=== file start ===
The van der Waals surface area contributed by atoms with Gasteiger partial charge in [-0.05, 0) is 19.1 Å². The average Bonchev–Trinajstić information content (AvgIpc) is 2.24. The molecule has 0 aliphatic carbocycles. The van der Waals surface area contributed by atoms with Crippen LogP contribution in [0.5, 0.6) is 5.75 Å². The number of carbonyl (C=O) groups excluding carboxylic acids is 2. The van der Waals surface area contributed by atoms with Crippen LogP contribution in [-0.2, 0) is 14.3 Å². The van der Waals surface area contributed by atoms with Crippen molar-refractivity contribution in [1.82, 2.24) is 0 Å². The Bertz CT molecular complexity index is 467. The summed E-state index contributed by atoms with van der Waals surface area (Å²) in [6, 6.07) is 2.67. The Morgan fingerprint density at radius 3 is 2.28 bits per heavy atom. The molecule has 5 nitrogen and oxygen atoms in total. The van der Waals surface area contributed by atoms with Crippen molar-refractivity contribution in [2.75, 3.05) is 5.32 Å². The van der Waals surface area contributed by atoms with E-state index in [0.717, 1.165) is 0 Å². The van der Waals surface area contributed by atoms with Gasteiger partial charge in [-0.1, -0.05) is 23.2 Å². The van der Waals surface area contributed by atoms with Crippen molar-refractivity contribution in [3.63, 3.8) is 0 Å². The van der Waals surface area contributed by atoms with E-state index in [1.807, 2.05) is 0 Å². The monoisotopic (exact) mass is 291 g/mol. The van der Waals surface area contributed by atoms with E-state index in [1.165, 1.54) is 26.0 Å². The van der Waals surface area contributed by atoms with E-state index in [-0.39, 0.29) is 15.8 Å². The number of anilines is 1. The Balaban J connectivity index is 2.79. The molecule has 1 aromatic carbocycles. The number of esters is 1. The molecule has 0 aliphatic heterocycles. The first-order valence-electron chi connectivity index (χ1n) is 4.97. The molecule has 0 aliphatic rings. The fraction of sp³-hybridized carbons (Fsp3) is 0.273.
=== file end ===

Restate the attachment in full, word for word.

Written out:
The van der Waals surface area contributed by atoms with Gasteiger partial charge in [-0.05, 0) is 19.1 Å². The average Bonchev–Trinajstić information content (AvgIpc) is 2.24. The molecule has 0 aliphatic carbocycles. The van der Waals surface area contributed by atoms with Crippen LogP contribution in [0.5, 0.6) is 5.75 Å². The number of carbonyl (C=O) groups excluding carboxylic acids is 2. The van der Waals surface area contributed by atoms with Crippen LogP contribution in [-0.2, 0) is 14.3 Å². The van der Waals surface area contributed by atoms with Crippen molar-refractivity contribution in [1.82, 2.24) is 0 Å². The Bertz CT molecular complexity index is 467. The summed E-state index contributed by atoms with van der Waals surface area (Å²) in [6, 6.07) is 2.67. The Morgan fingerprint density at radius 3 is 2.28 bits per heavy atom. The molecule has 5 nitrogen and oxygen atoms in total. The van der Waals surface area contributed by atoms with Crippen molar-refractivity contribution in [2.75, 3.05) is 5.32 Å². The van der Waals surface area contributed by atoms with E-state index in [0.717, 1.165) is 0 Å². The van der Waals surface area contributed by atoms with Gasteiger partial charge in [-0.1, -0.05) is 23.2 Å². The van der Waals surface area contributed by atoms with Crippen molar-refractivity contribution in [3.63, 3.8) is 0 Å². The van der Waals surface area contributed by atoms with E-state index in [1.807, 2.05) is 0 Å². The monoisotopic (exact) mass is 291 g/mol. The van der Waals surface area contributed by atoms with E-state index in [1.165, 1.54) is 26.0 Å². The van der Waals surface area contributed by atoms with E-state index in [-0.39, 0.29) is 15.8 Å². The number of anilines is 1. The Balaban J connectivity index is 2.79. The molecule has 1 aromatic carbocycles. The number of esters is 1. The molecule has 0 aliphatic heterocycles. The first-order valence-electron chi connectivity index (χ1n) is 4.97. The molecule has 0 aliphatic rings. The fraction of sp³-hybridized carbons (Fsp3) is 0.273.